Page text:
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Commentary: Don’t Buy Kodak’s New Cryptocurrency. Buy its Stock Instead.

Kodak, once the iconic brand of pre-digital photography, just announced it will launch its own cryptocurrency: KodakCoin. So far, however, it has released very limited information about how this venture will work. Meaningful detail is at a premium on the Kodak website, and to call what we have seen so far “vague” is being generous. That makes it tough to determine whether this is a serious effort on Kodak’s part or if the company is simply trying to drive up its stock price.

If it is the latter, it certainly succeeded, at least initially. In what may be the stock’s first “Kodak moment” in many years, its share price shot up almost 250% within two days of the announcement.

So, should you buy into the hype and purchase Kodak stock, or should you go short in anticipation of this hype dying quickly? Let’s do a quick analysis. (Disclaimer: This is an analysis of the obvious use case. Kodak has given no indication that this is what it is actually planning. It may have a bunch of other stuff up its sleeve.)

First off, the idea: From what we can tell, Kodak (KODK) plans to build a digital rights management platform—dubbed KODAKOne—that will utilize blockchain technology and continually crawl the web to monitor and protect the IP of images registered to the system. Photographers will be able to upload their pictures and get them securely watermarked using a cryptographic hash that will then be immortalized on the blockchain. Presumably, the system will allow photographers to sell their pictures or, at the very least, enforce against unauthorized use.

Quite frankly, this business model, unlike that of many other ICOs, is a legitimately good application of blockchain technology. Having a clear chain of custody of digital rights to an image that includes who took it, who bought it and with which rights, etc., has been a longstanding problem for professional photographers. And it just happens to be a problem that can be very elegantly solved on the blockchain.

So for argument’s sake, let’s say Kodak has figured out the idea and the supporting tech perfectly, and it really is the bee’s knees. The next obvious question is whether or not there is a viable market for what it’s offering.

I think “yes” is a reasonable answer, as this product would compete with iStock (Getty Images’ value offering) and many other marketplaces that sell rights to images.

One such marketplace is Shutterstock (SSTK), a public company with $494 million in 2016 revenue and a market cap of $1.5 billion. Kodak, on the other hand, does $1.5 billion in annual revenue and has a $455 million market cap. That’s quite the difference in multiples. Clearly, the market likes digital rights management companies better than film companies. Just as clearly, there is revenue to be generated in digital rights management.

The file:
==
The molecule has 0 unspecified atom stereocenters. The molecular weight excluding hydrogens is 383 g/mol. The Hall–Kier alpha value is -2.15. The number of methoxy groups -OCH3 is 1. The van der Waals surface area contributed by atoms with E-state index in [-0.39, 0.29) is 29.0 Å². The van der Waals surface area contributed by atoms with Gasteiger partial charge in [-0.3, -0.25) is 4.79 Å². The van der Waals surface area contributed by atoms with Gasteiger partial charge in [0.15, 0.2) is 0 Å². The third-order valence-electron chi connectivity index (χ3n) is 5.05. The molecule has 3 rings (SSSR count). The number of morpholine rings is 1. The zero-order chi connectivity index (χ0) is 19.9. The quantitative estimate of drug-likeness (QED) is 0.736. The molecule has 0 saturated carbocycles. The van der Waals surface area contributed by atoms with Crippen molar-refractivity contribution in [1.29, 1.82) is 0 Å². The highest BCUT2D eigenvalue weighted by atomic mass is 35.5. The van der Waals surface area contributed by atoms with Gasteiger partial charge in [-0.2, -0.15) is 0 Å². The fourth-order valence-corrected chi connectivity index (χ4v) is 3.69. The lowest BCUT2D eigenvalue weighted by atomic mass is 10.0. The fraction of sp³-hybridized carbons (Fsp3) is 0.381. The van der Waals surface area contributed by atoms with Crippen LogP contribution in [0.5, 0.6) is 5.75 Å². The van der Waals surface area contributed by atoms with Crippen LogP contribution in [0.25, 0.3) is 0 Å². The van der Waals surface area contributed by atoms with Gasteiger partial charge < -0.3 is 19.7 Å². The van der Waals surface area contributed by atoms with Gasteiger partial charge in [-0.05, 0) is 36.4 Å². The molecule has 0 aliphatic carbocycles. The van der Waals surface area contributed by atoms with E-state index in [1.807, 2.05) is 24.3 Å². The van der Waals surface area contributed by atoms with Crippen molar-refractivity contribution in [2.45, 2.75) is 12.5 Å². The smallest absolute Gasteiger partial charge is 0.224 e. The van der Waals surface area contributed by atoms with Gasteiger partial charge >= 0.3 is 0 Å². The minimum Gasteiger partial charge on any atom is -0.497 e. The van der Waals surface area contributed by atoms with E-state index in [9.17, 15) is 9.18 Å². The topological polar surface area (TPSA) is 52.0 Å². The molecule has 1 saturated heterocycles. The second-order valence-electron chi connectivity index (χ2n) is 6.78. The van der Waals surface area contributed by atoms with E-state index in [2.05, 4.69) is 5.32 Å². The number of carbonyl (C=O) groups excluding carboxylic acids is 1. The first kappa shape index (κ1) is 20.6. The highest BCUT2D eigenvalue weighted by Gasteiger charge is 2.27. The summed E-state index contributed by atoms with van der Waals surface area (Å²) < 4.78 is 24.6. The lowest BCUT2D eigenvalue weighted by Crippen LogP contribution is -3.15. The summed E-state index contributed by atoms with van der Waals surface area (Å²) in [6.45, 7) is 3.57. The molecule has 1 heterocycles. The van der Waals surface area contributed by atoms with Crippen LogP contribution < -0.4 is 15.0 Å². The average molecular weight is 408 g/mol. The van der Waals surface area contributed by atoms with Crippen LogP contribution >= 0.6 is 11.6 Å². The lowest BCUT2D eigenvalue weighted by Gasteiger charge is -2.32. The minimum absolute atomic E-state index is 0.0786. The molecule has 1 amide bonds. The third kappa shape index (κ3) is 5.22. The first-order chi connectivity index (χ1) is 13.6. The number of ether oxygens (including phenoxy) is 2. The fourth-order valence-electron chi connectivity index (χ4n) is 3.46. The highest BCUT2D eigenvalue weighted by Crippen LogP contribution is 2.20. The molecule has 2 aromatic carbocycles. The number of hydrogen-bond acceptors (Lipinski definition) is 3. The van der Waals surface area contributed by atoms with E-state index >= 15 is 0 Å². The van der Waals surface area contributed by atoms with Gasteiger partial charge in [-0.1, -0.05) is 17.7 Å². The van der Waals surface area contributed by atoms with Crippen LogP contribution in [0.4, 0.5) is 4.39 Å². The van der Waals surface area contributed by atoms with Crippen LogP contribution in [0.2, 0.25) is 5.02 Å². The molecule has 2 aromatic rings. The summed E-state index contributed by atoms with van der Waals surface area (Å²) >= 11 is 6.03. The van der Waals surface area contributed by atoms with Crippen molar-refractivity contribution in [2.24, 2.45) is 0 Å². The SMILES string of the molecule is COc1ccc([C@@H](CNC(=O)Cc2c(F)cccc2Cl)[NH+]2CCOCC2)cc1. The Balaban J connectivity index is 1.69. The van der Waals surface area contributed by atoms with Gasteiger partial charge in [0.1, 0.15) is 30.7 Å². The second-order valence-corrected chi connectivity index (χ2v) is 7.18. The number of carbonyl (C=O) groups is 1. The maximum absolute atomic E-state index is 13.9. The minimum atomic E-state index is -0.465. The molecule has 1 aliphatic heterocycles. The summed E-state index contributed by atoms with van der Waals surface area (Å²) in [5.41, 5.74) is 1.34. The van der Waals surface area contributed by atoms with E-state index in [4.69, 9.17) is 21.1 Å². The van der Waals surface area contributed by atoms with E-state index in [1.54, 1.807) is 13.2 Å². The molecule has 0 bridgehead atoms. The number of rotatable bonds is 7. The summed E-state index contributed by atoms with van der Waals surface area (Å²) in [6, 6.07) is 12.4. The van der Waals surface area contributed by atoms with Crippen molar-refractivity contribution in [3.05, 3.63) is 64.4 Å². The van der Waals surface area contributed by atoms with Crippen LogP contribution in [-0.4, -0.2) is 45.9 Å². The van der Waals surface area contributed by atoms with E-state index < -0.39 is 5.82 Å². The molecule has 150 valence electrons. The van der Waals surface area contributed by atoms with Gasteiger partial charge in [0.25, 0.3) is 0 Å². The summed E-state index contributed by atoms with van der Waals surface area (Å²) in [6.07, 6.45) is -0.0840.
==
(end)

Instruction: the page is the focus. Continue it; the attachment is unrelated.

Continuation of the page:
Now to the biggest question: Can Kodak execute and actually build this product? I don’t see Kodak having much advantage when it comes to executing in this space. In fact, its size and corporate culture may well be obstacles, not advantages.

On the upside, Kodak has a real board, substantial backing, and a management team that can probably be trusted not to squander the money. Those are all huge pluses in my book, and most other ICOs don’t have them. I’d say the Kodak team structure is a plus.

One undeniable challenge Kodak will face is that there is a lot of competition in the space it is entering, and the brand does not have a strong foothold there. I think the blockchain will add incremental usefulness to its product as compared to competitors like iStock, but I don’t see it being a total game changer. To really have a shot at dominating this market, Kodak will have to excel at many other things not related to blockchain, especially building a community and network effect around this brand new product.

Now, if Kodak were to go out and buy an existing online photo rights management platform (which it now may be able to afford, thanks to its recent stock pop), I’d be more bullish on the stock. All in all, however, this is a brand new business strategy for Kodak—one that comes with immense challenges. Not only does the company have to build some rather innovative tech in a space that will almost certainly attract more-nimble competitors, it also has to pull that off while dealing with a corporate structure that, based on past experience, is likely to be very slow-moving.

So, besides the stock implications, what will KodakCoin be worth? If the current market is any barometer, it will be worth a lot—completely unreasonably a lot compared to the market opportunity (chances are, many, many times more than all of Kodak’s stock, at least in the short run). Since Kodak is likely to issue itself many coins on issuance, like most ICOs do, its most valuable asset post-ICO will likely be its holdings of KodakCoin—even if no platform has been built and there is no MVP (minimum viable product) or anything else. Such is the current market climate in the crypto space.

Would I buy KodakCoin? Almost definitely not, as I doubt the valuation will be what I’d consider reasonable. Would I buy Kodak stock? Maybe, and certainly before I’d buy the coin. If you are looking for what promises to be a huge money-making opportunity and you are comfortable attempting to time the market based on absolutely no fundamentals, this stock will likely explode in the short run. So put on your gambling pants and go for it. Just know that this change in stock price makes no sense, although that doesn’t make it any less real.

Long story short, this is definitely one of the less-silly ICOs out there. A real company with an experienced team, a good idea and limited chance of fraud definitely exceeds the quite-low bar other ICOs have set.

Stephan Goss is president and CEO of Zeeto.